Due to a simple business mistake, Charlie Price finds his world turned upside down. His life of comfort in the big city has come to an end, his life and his reputation are both in tatters, and he finds himself in Coraloo, a tiny place utterly different to the big city.
His socialite wife Velveteen and shy son Gideon find it hard to adjust, but Charlie is more hopeful. A local fair sells things cheaply, and Charlie buys them cheaply and sells them on at a profit, enough profit to keep the family in Coraloo and their heads just about above the water-line.
However, his deeds, which some people believe to be morally wrong, find him the subject of unwanted attention, particularly from the Blackwells, who run the market, the cake stall, and have an old grudge going back decades with the former owners of the house that the Prices now live in.
The Blackwells are an exciting family, a lot different from the money and status families that the Prices are used to. They charm their ways into a new way of understanding, with both families benefitting from each other, the Prices becoming warmer and more approachable.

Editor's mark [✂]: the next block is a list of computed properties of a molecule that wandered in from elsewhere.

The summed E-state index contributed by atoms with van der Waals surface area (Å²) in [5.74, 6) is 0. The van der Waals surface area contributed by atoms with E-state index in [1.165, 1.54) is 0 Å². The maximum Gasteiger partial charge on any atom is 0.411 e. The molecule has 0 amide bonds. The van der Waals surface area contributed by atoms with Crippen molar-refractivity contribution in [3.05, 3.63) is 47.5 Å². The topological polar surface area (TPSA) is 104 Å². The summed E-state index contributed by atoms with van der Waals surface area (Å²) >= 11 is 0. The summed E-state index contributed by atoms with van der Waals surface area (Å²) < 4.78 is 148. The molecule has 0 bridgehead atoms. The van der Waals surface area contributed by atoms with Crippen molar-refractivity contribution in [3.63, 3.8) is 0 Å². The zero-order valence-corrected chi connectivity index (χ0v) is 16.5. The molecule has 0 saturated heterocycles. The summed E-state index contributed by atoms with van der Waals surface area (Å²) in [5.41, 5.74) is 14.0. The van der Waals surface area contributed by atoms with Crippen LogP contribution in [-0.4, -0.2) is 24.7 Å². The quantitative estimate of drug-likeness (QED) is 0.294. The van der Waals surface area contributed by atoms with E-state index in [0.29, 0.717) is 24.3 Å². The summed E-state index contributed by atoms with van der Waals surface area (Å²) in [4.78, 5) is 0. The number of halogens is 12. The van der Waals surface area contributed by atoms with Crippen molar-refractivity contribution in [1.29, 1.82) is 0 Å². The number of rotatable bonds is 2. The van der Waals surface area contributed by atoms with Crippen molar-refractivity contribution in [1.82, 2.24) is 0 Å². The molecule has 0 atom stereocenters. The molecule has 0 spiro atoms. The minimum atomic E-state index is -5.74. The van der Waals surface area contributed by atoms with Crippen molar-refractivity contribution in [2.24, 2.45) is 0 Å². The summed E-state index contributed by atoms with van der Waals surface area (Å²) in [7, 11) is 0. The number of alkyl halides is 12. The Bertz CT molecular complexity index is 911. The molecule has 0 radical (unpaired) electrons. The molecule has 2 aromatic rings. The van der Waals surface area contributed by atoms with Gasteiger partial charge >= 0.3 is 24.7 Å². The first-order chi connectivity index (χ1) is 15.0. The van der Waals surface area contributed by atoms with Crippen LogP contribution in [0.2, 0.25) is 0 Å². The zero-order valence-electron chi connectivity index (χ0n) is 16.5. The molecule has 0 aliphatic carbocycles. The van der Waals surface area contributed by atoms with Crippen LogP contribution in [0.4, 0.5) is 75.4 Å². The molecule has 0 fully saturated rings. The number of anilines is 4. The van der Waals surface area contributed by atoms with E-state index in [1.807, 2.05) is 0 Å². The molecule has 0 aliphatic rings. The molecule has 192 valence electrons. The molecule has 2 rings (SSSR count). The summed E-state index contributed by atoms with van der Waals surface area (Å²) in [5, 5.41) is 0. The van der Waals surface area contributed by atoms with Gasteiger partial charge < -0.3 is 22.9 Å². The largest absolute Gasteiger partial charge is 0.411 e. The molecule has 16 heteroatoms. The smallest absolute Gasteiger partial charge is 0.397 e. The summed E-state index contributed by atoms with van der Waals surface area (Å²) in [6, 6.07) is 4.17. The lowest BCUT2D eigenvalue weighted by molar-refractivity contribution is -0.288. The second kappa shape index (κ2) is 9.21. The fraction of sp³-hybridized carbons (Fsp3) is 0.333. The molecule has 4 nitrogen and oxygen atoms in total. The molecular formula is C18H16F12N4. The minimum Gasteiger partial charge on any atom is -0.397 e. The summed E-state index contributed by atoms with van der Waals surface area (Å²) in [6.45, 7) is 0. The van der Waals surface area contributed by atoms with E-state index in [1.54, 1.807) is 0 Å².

Soon though, Charlie begins to struggle, his new way of life is only sustainable in the short term, and he will have to make some tough choices to maintain it.
The story is told in two different timelines, one in the present day and the other in the 1920s and 1930s, about the life and times of the Blackwell family. The Death of Mungo Blackwell is a novel about the importance of family, and the importance of second chances, both given and earned, and the possibility of redemption. The story is told with believable, relatable characters, and the ending is touching and fitting.
Review by Ben Macnair
Published by Lion Fiction; New edition (18 Oct. 2019)
Paperback, ISBN 978-1782642916